for (int i = 0; i < N; i++) {
  // Draw a sample
  auto xCos = cosHemisphere.Sample(rng(), rng());

  // Compute the integrand
  auto f = myIntegrand(xCos);

  // Compute the PDF
  auto p = cosHemisphere.Pdf(xCos);

  // Add f(xCos) / p(xCos) to running total
  total += f / p;

// Compute the final estimate
auto estimate = total / N;

This estimator is correct by construction because Aether uses symbolic differentiation to ensure that the sampling and PDF code are consistent.

Discrete Random Variables

Discrete random variables in Aether are constructed from standard C++ containers. They support the same Sample() and Pdf() methods as the continuous random variables.

std::vector<Emitter*> emitters = scene.getEmitters();
// Create a uniform discrete distribution
auto emitterDiscrete = discrete(emitters);

// Sample an emitter
auto em = emitterDiscrete.Sample(rng());

// Compute its probability
auto p = emitterDiscrete.Pdf(em);


Discrete random variables in Aether are constructed from standard C++ containers. They support the same Sample() and Pdf() methods as the continuous random variables.

std::vector<Emitter*> emitters = scene.getEmitters();
// Create a uniform discrete distribution
auto emitterDiscrete = discrete(emitters);

// Sample an emitter
auto em = emitterDiscrete.Sample(rng());

// Compute its probability
auto p = emitterDiscrete.Pdf(em);

Multiple Importance Sampling

Multiple importance sampling requires evaluating several probability densities for each sample drawn. Suppose we wish to use MIS to combine the cosine hemisphere samples with samples from an analogous uniform hemisphere random variable uniformHemisphere. A key feature of Aether that enables this is that the Pdf() method of random variables accepts as argument not just samples generated by its own Sample() method, but any sample.

As a result, evaluating all four densities is easy. Denoting the cosine weighted sample as xCos and the uniform sample as xUniform, we simply compute:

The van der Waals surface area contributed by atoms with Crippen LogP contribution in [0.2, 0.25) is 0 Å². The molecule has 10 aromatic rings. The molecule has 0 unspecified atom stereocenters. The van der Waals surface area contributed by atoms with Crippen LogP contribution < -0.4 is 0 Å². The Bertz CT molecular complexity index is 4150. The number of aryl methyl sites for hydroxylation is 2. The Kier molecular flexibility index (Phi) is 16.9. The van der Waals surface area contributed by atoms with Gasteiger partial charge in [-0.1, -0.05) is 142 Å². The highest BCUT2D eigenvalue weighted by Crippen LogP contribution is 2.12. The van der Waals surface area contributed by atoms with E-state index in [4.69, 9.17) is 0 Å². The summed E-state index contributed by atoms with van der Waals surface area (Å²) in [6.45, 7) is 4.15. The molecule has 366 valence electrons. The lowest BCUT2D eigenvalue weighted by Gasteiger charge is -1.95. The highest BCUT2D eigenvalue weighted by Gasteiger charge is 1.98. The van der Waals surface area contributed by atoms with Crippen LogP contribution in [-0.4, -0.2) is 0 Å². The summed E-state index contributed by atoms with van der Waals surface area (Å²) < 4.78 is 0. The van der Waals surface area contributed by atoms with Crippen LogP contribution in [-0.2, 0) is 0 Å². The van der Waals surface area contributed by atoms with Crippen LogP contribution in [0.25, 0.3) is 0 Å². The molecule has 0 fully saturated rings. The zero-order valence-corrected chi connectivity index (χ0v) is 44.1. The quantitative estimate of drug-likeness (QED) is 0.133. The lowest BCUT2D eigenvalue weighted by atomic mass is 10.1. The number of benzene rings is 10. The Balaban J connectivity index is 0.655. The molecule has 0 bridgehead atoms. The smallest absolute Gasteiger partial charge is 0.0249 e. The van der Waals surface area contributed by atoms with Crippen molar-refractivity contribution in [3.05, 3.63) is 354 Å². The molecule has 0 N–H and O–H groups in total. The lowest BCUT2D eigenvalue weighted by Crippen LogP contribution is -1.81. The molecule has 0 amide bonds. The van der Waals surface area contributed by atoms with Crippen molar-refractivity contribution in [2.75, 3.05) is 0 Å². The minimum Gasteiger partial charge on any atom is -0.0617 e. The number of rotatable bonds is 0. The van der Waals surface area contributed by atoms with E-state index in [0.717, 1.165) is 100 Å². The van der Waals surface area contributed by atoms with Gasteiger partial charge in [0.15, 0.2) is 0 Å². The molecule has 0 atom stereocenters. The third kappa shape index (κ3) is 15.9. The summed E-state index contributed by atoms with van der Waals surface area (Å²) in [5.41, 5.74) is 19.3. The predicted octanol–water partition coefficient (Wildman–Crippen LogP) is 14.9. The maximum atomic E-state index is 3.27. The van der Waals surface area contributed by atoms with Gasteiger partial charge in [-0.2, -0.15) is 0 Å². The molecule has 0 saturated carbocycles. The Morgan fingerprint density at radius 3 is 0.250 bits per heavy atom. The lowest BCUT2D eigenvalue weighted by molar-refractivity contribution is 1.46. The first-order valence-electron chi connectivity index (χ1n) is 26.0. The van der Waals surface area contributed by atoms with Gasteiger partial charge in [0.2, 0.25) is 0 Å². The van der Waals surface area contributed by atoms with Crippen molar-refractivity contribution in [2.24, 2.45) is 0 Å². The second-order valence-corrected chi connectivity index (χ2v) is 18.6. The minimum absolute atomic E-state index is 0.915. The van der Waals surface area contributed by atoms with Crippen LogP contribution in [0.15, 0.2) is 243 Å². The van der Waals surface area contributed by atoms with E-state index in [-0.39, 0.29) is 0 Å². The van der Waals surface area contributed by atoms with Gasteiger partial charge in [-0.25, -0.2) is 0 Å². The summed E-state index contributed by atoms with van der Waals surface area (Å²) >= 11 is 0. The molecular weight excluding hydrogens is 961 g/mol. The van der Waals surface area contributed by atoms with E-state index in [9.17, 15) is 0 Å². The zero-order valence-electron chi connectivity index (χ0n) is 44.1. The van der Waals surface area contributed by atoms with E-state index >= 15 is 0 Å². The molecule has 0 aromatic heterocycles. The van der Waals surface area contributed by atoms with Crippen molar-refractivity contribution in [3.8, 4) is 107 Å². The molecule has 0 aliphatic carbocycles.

// PDF of xCos if sampled by cosHemisphere
auto pCos = xCos.Pdf(xCos);
// PDF of xCos if sampled by uniformHemisphere
auto pUniformCos = xUniform.Pdf(xCos);
// PDF of xUniform if sampled by uniformHemisphere
auto pUniform = xUniform.Pdf(xUniform);
// PDF of xUniform if sampled by cosHemisphere
auto pCosUniform = xCos.Pdf(xUniform);

All samples in Aether also store the random variable from which they were sampled, so we can use the Pdf() method on xCos and xUniform directly to compute the PDFs. However, no extra storage is needed at run time because all such dependencies are resolved statically.

If the sample provided to Pdf() is not of the correct dimension or domain, the inverse will return invalid uniforms (outside [0, 1]) and Pdf() simply returns 0. The programmer does not need to manually check for these cases.


To simplify the process of combining potentially arbitrary numbers of samples, Aether provides the combine() function, which accepts a user defined combining heuristic and any number of samples. The above example can be written more concisely as:

Estimator<Spectrum> myEstimator(myIntegrand);

// User provided code to compute the MIS weight
struct PowerHeuristic {
  auto operator()(float pdfA, float pdfB) const {
    // e.g. the power heuristic:
    return (pdfA * pdfA) / (pdfA * pdfA + pdfB * pdfB);

// Combine samples with power heuristic
auto combined = combine<PowerHeuristic>(xCos, xUniform);

// Accumulate weighted integrand values 
total += myEstimator(combined);